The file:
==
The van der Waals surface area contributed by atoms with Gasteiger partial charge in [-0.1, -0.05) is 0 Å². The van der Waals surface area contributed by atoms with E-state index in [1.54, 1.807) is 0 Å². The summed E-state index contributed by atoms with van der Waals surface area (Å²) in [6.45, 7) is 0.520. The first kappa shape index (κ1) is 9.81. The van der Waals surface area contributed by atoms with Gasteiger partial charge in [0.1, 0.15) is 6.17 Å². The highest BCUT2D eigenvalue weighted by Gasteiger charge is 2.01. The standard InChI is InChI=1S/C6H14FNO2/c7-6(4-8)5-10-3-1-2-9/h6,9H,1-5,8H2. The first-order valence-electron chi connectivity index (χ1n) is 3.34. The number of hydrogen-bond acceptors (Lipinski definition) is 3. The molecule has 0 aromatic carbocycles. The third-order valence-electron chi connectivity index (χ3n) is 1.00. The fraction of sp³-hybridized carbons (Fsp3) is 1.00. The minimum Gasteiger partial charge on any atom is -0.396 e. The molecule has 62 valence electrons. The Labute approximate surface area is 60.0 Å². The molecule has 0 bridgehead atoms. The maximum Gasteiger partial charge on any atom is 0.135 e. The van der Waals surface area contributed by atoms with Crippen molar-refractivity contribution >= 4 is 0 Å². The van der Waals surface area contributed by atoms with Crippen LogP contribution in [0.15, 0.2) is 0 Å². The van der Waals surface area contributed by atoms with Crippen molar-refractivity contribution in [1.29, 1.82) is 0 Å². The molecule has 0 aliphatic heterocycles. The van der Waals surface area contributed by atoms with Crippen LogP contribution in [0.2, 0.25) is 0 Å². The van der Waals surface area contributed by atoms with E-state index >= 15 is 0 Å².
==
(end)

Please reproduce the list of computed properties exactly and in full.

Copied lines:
The van der Waals surface area contributed by atoms with Gasteiger partial charge in [-0.1, -0.05) is 0 Å². The van der Waals surface area contributed by atoms with E-state index in [1.54, 1.807) is 0 Å². The summed E-state index contributed by atoms with van der Waals surface area (Å²) in [6.45, 7) is 0.520. The first kappa shape index (κ1) is 9.81. The van der Waals surface area contributed by atoms with Gasteiger partial charge in [0.1, 0.15) is 6.17 Å². The highest BCUT2D eigenvalue weighted by Gasteiger charge is 2.01. The standard InChI is InChI=1S/C6H14FNO2/c7-6(4-8)5-10-3-1-2-9/h6,9H,1-5,8H2. The first-order valence-electron chi connectivity index (χ1n) is 3.34. The number of hydrogen-bond acceptors (Lipinski definition) is 3. The molecule has 0 aromatic carbocycles. The third-order valence-electron chi connectivity index (χ3n) is 1.00. The fraction of sp³-hybridized carbons (Fsp3) is 1.00. The minimum Gasteiger partial charge on any atom is -0.396 e. The molecule has 62 valence electrons. The Labute approximate surface area is 60.0 Å². The molecule has 0 bridgehead atoms. The maximum Gasteiger partial charge on any atom is 0.135 e. The van der Waals surface area contributed by atoms with Crippen molar-refractivity contribution >= 4 is 0 Å². The van der Waals surface area contributed by atoms with Crippen LogP contribution in [0.15, 0.2) is 0 Å². The van der Waals surface area contributed by atoms with Crippen molar-refractivity contribution in [1.29, 1.82) is 0 Å². The molecule has 0 aliphatic heterocycles. The van der Waals surface area contributed by atoms with Crippen LogP contribution in [0.2, 0.25) is 0 Å². The van der Waals surface area contributed by atoms with E-state index >= 15 is 0 Å².